Jeff was comparing release points in a single game and seeing how consistent they were. Oddly, in one of Pineiro's worst games, he had the most consistent release point. As Jeff points out, consistency is only a benefit if you're consistenly good. Observers of that game thought Pineiro's release point was consistenly bad.
Still, wouldn't it be great to be able to compare one game to another? That way we could look at the range of release points in two games, and see how they differed. This would confirm an observation that a pitcher's release point was consitently bad for the game.
The trouble is that Jeff's work is based on screenshots from TV broadcasts, in different stadiums with different camera configurations. For example, here are (from his site), the three shots of Pineiro delivering a curveball from the three games Jeff analyzed:
If we try to superimpose these images on top of one another, we can see clearly (from the colored lines I've added to Jeff's release-point box) that in each game, the cameras are positioned and/or aimed differently):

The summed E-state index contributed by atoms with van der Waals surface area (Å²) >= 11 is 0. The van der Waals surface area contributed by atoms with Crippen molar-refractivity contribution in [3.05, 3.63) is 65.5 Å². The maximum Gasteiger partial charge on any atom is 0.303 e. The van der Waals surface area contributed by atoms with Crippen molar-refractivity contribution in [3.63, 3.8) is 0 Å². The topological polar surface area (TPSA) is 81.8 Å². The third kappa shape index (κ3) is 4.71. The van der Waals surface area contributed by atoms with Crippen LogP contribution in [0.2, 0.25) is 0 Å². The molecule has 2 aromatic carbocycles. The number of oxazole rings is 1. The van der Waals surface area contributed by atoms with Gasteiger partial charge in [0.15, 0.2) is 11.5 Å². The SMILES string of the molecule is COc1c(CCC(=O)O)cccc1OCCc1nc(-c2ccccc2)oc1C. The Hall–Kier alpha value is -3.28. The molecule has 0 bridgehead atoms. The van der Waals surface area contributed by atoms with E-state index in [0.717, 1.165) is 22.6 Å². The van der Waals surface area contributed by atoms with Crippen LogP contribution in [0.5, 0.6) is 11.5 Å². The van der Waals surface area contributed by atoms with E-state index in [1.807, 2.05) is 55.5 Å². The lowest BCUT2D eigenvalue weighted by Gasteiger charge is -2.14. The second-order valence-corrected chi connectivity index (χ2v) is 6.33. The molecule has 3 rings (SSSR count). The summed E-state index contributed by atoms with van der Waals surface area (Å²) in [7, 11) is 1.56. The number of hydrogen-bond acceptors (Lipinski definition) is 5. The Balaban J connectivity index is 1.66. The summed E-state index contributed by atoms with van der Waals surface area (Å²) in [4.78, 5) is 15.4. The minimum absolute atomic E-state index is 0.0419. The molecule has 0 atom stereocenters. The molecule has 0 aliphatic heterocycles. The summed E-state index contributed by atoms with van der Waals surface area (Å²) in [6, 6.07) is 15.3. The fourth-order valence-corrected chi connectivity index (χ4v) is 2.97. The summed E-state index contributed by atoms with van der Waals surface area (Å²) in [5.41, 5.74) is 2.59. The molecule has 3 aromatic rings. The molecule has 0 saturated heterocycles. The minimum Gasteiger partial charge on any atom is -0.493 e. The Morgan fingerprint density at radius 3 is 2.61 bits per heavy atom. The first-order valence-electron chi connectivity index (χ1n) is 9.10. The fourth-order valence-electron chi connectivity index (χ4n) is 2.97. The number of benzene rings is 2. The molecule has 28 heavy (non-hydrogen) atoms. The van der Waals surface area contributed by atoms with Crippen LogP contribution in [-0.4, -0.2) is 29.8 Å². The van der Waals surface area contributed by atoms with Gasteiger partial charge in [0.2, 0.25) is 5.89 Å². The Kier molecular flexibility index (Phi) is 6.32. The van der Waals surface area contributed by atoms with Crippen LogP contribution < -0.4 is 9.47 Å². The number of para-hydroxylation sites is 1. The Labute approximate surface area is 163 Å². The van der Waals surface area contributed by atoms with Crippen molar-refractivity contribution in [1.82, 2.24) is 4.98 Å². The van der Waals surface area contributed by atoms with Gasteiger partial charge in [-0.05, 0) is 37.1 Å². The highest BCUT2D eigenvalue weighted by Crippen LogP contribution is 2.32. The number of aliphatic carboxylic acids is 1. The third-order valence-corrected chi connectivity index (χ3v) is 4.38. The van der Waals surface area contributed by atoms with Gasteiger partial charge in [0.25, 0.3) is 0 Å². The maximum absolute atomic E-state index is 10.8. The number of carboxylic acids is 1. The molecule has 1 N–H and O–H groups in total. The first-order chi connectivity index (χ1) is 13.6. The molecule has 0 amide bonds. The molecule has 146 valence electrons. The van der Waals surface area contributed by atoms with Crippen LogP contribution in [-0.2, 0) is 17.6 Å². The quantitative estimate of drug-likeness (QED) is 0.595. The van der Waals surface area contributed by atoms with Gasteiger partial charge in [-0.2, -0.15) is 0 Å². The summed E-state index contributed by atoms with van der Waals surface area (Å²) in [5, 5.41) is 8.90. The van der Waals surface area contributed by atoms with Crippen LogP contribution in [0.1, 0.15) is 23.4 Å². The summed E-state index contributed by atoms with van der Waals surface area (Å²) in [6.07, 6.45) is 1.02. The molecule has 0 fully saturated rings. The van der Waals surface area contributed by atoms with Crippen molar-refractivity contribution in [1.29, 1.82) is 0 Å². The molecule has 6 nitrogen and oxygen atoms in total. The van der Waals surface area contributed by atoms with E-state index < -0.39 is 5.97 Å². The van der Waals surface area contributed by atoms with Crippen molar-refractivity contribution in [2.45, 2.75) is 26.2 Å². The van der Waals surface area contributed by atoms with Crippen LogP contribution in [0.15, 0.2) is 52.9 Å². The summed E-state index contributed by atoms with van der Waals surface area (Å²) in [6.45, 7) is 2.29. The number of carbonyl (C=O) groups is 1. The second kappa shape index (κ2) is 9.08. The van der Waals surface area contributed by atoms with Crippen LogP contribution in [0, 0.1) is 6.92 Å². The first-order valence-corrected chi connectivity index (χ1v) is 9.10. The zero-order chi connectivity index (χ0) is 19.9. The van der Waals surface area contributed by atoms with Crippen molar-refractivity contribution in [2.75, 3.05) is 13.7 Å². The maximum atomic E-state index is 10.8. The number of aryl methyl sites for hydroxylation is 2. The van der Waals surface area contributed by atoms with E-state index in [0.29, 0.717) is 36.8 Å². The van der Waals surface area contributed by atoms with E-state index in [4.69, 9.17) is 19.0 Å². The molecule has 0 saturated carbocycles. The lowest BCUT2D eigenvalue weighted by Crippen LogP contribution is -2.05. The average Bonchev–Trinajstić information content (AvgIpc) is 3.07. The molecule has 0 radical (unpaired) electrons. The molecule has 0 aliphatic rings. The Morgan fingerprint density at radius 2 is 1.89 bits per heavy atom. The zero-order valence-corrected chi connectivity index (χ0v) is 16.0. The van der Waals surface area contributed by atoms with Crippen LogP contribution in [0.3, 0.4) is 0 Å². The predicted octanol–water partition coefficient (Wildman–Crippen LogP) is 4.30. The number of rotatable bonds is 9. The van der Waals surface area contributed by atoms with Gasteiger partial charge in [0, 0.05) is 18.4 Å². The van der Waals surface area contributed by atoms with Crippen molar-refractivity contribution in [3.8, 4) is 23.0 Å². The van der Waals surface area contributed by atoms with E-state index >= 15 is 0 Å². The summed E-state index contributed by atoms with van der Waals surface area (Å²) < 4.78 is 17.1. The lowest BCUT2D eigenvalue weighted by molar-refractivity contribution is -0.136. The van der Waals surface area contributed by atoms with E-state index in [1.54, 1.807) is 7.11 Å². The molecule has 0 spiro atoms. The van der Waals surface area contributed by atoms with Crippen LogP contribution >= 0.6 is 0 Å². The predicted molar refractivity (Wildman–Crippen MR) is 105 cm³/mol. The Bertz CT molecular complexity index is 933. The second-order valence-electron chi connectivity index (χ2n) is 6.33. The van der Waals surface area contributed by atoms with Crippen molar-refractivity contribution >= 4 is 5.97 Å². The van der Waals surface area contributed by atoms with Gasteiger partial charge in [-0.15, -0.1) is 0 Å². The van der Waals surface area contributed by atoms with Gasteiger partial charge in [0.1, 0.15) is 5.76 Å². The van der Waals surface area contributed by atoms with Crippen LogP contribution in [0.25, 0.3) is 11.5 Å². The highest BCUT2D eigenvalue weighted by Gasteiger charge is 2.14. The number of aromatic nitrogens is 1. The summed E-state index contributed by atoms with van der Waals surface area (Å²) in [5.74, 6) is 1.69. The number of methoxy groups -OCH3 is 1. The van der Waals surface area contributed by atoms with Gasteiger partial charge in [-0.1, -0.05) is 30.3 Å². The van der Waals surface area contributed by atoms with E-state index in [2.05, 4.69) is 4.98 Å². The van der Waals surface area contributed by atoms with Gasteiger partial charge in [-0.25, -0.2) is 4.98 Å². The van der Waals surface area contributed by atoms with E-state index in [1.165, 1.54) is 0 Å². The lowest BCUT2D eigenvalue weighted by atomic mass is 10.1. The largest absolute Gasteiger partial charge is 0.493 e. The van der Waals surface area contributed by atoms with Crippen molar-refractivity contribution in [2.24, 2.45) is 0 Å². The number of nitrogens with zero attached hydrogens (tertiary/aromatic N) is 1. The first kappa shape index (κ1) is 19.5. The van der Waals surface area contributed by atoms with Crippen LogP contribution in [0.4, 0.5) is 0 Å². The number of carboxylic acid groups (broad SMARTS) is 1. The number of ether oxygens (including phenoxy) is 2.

The Magenta area is where Pineiro's back foot appears (having just pushed off the rubber), and is the reference point I used for aligning the three images. Pineiro's body is positioned very similarly in all pictuers (the slight differences in outlines could even be only because of slight differences in the timing of the screen shot). But, as the horizontal line indicates, home plate appears in a much different place for each picture.
Because of these discrepancies in camera angles, the release-point box appears in different places in each picture. That makes comparing game-to-game very difficult, if not impossible. That doesn't make Jeff's analysis less interesting or useful. I'm just showing why taking Jeff's already-difficult work further is problematic.